By Saksith Saiyasombut
AFP ran a story on Wednesday about Thailand’s ‘cyber-scouts’, who patrol the internet for material deemed offensive to the monarchy. It follows the work and the motivations of one of the mostly young volunteers:
Wearing his special “cyber scout” polo shirt with pride, Thattharit Sukcharoen scans the Internet pages on his computer in search of remarks deemed offensive to Thailand’s revered monarchy. He is one of several dozen volunteers recruited by the Thai justice ministry to patrol cyberspace in search of anybody violating the kingdom’s strict lese majeste rules — an offence punishable by up to 15 years in prison.
“My inspiration to be a cyber scout is the king. There are many ways to protect the institute, and this is one of them,” Thattharit, a 39-year-old administrative worker at a school in Bangkok, told AFP. “Sometimes there are just fun conversations among teenagers and they think it’s not important, but for those who love the royal institute, some comments that I see are not appropriate. I must report them to the authorities.” (…)
According to the project’s website www.justice-cyberscout.org, volunteers “will have a duty to monitor information and actions dangerous to the country’s security and will protect, defend and hold the royal institute in esteem.”
Students in particular are invited to sign up. Thattharit attended one day of training to become a cyber scout. “I learned about the history of the king, his majesty, and how divine he is … and also how to use a computer, the Internet and Facebook,” he said.
The project is in its infancy and so far Thattharit has not reported anybody to the authorities. He explained that if he finds comments deemed offensive to the king he plans to contact the person who posted them to first to warn them and give them a chance to change their views, before informing officials. “Not many people know about the project. They may think they’re talking to a friend because I don’t tell them I’m a cyber scout,” he said. “I feel I am doing an important job. I can give back to the country.”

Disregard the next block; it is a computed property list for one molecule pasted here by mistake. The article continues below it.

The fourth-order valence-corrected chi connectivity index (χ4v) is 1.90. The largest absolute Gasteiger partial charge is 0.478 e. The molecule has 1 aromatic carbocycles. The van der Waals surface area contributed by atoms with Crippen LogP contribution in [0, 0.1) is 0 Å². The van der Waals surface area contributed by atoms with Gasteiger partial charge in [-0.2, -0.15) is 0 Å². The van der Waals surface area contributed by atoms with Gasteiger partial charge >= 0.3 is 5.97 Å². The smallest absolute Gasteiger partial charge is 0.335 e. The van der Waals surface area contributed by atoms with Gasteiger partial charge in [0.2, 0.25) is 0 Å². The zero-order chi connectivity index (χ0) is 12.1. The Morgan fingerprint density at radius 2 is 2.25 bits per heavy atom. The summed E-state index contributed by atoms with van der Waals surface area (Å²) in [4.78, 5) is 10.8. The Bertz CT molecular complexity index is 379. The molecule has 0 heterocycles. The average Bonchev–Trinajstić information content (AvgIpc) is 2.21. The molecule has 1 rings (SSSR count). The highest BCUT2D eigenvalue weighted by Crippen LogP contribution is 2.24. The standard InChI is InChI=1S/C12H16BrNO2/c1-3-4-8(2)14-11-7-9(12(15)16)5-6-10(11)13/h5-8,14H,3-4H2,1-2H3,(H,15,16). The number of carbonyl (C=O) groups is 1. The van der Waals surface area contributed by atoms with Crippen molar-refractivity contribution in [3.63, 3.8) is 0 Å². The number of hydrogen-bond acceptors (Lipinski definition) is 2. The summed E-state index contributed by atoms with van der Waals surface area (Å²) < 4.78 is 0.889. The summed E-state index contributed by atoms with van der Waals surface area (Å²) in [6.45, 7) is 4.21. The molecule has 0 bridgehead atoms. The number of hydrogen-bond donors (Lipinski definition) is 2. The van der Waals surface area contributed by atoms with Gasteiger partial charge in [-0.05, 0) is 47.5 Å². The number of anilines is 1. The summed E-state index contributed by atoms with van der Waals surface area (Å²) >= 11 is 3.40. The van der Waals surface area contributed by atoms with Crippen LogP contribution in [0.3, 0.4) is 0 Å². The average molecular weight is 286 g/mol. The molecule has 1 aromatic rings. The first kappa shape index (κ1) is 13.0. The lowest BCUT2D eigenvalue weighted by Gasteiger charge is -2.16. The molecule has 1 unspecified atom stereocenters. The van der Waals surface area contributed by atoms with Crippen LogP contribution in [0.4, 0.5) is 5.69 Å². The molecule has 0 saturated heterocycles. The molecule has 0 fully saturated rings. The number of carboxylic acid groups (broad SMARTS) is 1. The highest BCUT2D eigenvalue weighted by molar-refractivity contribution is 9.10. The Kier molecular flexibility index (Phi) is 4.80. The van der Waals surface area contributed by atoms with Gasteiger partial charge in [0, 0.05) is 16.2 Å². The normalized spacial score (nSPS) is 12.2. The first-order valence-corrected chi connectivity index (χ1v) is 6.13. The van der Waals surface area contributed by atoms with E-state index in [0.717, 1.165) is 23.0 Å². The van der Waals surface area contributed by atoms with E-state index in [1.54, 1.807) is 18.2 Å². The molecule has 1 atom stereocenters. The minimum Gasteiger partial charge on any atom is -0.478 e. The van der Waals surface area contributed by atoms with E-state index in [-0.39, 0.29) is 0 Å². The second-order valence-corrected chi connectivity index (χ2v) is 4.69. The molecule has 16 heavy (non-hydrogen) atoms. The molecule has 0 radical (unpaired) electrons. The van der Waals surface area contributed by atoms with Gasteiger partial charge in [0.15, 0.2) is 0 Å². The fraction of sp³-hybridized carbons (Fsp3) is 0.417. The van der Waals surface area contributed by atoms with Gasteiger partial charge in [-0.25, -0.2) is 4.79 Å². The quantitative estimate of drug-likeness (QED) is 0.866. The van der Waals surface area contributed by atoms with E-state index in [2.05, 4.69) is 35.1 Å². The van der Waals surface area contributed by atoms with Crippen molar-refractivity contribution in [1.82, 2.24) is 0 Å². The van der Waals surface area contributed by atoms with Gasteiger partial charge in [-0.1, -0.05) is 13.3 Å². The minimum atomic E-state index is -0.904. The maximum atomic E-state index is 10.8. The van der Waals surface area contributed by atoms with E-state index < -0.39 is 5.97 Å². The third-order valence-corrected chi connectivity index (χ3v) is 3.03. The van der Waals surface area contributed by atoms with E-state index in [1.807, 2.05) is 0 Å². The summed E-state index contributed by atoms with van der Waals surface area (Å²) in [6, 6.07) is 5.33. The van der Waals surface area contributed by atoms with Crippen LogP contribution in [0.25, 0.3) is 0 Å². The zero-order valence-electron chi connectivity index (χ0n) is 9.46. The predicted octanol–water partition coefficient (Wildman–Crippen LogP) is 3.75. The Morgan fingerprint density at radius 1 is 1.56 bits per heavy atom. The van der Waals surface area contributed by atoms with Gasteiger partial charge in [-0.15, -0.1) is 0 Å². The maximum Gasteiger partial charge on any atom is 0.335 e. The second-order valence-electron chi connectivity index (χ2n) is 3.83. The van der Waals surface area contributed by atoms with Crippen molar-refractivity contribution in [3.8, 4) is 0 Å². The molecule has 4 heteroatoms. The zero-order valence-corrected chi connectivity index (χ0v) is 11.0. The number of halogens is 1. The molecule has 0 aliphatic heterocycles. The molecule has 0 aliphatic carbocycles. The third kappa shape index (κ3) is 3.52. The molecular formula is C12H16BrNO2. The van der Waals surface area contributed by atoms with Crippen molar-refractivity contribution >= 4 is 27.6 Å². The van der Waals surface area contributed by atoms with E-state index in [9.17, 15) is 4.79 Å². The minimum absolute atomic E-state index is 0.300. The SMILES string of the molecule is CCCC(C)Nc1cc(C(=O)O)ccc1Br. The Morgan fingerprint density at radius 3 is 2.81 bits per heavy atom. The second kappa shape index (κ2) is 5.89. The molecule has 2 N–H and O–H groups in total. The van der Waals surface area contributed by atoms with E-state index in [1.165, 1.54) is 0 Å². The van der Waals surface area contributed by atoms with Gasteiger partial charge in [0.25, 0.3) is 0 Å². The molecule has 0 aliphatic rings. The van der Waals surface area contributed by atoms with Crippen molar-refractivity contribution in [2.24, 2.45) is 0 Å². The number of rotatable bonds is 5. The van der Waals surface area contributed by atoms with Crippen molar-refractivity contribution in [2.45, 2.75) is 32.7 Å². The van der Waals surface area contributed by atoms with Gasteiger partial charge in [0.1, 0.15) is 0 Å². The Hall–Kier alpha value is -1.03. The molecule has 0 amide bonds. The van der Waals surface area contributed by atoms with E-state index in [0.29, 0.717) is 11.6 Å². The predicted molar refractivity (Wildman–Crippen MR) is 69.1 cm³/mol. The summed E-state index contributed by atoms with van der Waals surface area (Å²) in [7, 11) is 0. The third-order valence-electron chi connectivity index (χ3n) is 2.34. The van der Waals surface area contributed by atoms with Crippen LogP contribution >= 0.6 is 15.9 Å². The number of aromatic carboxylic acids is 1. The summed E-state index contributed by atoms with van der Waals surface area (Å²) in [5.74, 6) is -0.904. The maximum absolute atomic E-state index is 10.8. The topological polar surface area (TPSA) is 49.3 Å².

“Thai ‘cyber scouts’ patrol web for royal insults“, by AFP, May 11, 2011
We have previously blogged about the launch of the ‘cyber-scout’ initiative back last December, where the ministry of justice has organised an introductory seminar and laid out the objectives of the project, including first and foremost “observing [online] behavior that is deemed a threat to national security and to defend and protect the royal institution,” and “promote the moral and ethics with the help of the volunteers, to ensure the correct behavior”.
This reveals how the cyber scouts work (emphasised in bold above): They seem to roam around certain websites and social networks more or less incognito and look for seemingly insulting posts, only to step in, reveal themselves as a cyber scout and give out a warning “to change their views”, otherwise the authorities will be informed – and regular readers know by now how severe the consequences are.
The same notion I had back last year still stands…
But it is quite clear that this is a general trend of over-emphasizing the loyalty by all means and more than a sudden urge to protect the royal institution against a perceived, invisible threat. And since the internet is a quite an anonymous place, it’s an even more frightening threat. Thus these mental and cultural barricades are built with the recruited man-power and the social dogma of loyalty – both off- and online. The term ‘Cyber Scout’ reflects some historical parallels to the ‘Village Scouts’ of the 1970s, which were set up for almost the same reasons in order to battle a perceived communist threat.
“Become a cyber-scout, clean up Thailand’s internet!“, by Saksith Saiyasombut, Siam Voices, December 17, 2010
We will probably hear more about their work and their results pretty soon.